Back to Basics: Tipitaka

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The Tipitaka (from Pali language is made of two words— ti, which means three, and pitaka, meaning a basket),  is an extensive body of canonical pali literature, which are a collection of the Buddha’s teachings. These teachings were expounded by the Buddha for 45 years from his enlightenment to mahaparinirvana.These teachings were regularly recited by the sangha, and passed on to the next generation through oral recitation. The teachings of Buddha cover a wide field of subjects intended both for lay disciples, monks and nuns. 

Tipitaka is the traditional term used for describing the Buddhist scriptures. It has three divisions. The metaphor basket signifies being handed over or passed on from one to another. Thus, these three divisions, put together in a basket which has been carried forward, are referred to as Tipitaka.

These three divisions are –

  • Vinaya Piṭaka (Book of rules and discipline)
  • Sutta Pitaka (Discourse of Buddha)
  • Abhidhamma Piṭaka (Ultimate teachings)

Vinaya Pitaka

This contains the collection of texts about the rules of conduct that govern the daily affairs within the sangha—the community of bhikkhus (ordained monks) and bhikkhunis (ordained nuns). Along with the set of rules, this pitaka also highlights the stories behind the origin of each of the rules. These provide details on the solutions offered by the Buddha for maintaining communal harmony within a spiritual community that is large and diverse in nature.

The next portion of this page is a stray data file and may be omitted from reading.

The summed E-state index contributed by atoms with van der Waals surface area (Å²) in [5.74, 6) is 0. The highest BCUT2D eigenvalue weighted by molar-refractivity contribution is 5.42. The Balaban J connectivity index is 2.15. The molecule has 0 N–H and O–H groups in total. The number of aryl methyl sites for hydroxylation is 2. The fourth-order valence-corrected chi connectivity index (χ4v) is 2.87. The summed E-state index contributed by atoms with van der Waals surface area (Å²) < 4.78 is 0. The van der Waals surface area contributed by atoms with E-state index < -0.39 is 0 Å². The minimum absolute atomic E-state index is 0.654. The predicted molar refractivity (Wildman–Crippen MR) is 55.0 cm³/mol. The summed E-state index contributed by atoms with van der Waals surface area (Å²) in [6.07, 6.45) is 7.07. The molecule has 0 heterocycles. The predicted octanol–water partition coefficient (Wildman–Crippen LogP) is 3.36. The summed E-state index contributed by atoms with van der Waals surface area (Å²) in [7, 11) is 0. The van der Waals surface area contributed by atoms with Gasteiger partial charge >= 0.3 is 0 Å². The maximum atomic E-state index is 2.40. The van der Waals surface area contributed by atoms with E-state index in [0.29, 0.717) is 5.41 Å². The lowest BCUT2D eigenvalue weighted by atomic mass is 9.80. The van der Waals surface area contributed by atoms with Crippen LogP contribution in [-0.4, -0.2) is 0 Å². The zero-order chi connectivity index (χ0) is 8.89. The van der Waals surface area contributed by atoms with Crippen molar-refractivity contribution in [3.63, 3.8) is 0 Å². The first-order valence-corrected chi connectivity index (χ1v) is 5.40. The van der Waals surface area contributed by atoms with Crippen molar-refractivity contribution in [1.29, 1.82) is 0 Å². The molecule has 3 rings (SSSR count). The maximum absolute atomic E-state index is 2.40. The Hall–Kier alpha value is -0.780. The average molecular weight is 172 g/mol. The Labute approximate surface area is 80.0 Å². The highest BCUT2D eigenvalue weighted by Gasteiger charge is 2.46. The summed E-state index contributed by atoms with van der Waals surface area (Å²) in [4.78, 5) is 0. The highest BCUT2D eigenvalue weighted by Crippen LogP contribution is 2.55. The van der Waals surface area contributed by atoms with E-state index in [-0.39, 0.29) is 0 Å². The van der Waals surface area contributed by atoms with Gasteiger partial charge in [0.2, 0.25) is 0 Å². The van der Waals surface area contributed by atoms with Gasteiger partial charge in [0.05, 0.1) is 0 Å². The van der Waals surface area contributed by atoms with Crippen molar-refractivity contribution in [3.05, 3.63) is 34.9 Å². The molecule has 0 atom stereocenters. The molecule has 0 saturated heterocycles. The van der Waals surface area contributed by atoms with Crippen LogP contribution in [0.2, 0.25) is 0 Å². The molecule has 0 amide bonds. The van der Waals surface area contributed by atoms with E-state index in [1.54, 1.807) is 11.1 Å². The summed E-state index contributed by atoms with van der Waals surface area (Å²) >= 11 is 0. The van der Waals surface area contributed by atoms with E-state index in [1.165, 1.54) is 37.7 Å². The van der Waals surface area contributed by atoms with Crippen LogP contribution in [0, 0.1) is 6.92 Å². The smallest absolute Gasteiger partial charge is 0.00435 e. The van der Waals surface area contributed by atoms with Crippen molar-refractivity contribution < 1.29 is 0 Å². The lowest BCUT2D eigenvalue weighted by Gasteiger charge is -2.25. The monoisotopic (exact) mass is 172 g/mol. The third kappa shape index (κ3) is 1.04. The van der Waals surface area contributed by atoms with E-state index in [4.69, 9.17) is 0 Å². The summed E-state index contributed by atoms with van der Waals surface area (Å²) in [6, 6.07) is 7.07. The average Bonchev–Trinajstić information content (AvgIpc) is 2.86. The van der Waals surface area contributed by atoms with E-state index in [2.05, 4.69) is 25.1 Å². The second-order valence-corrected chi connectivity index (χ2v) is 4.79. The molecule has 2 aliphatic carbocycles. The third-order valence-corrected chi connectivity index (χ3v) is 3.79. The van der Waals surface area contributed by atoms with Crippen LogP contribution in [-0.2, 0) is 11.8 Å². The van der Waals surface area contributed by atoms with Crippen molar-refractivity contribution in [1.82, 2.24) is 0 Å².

Sutta Pitaka

The collection of general discourses and sermons intended for both the sanghaand lay disciples, which were delivered by the Buddha on various occasions. Some of the sermons were given while Buddha was traveling to various villages and towns.

Abhidhamma Pitaka

This provides philosophical discourse and interpretation of Buddhist doctrine. Abhidhamma deals with ultimate truth, investigates mind and matter and the relationship between them. It contains texts that underline the principles advocated in the Sutta Pitaka, which are further reworked and reorganised in this pitaka.

References

Tipitaka: The Pali Canon”, edited by Access to Insight. Access to Insight (Legacy Edition), http://www.accesstoinsight.org/tipitaka/index.htm

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